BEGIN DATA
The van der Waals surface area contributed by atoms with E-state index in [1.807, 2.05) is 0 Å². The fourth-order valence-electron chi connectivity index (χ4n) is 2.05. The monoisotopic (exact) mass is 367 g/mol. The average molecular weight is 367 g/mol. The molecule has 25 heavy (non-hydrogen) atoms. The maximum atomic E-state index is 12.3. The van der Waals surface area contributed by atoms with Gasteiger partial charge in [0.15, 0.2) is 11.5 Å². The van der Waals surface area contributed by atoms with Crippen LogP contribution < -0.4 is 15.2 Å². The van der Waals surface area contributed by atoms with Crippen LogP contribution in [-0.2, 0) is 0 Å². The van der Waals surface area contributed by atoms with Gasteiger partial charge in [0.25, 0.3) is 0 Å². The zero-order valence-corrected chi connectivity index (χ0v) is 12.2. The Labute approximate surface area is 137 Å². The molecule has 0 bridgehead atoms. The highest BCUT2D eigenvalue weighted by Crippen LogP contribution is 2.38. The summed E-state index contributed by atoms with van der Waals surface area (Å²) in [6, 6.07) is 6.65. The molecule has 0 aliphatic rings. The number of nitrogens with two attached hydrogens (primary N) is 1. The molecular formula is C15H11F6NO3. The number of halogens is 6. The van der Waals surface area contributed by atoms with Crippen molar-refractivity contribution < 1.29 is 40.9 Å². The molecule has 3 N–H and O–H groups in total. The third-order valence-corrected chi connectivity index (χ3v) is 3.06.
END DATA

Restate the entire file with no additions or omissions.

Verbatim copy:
The van der Waals surface area contributed by atoms with E-state index in [1.807, 2.05) is 0 Å². The fourth-order valence-electron chi connectivity index (χ4n) is 2.05. The monoisotopic (exact) mass is 367 g/mol. The average molecular weight is 367 g/mol. The molecule has 25 heavy (non-hydrogen) atoms. The maximum atomic E-state index is 12.3. The van der Waals surface area contributed by atoms with Gasteiger partial charge in [0.15, 0.2) is 11.5 Å². The van der Waals surface area contributed by atoms with Crippen LogP contribution < -0.4 is 15.2 Å². The van der Waals surface area contributed by atoms with Crippen LogP contribution in [-0.2, 0) is 0 Å². The van der Waals surface area contributed by atoms with Gasteiger partial charge in [0.25, 0.3) is 0 Å². The zero-order valence-corrected chi connectivity index (χ0v) is 12.2. The Labute approximate surface area is 137 Å². The molecule has 0 bridgehead atoms. The highest BCUT2D eigenvalue weighted by Crippen LogP contribution is 2.38. The summed E-state index contributed by atoms with van der Waals surface area (Å²) in [6, 6.07) is 6.65. The molecule has 0 aliphatic rings. The number of nitrogens with two attached hydrogens (primary N) is 1. The molecular formula is C15H11F6NO3. The number of halogens is 6. The van der Waals surface area contributed by atoms with Crippen molar-refractivity contribution < 1.29 is 40.9 Å². The molecule has 3 N–H and O–H groups in total. The third-order valence-corrected chi connectivity index (χ3v) is 3.06.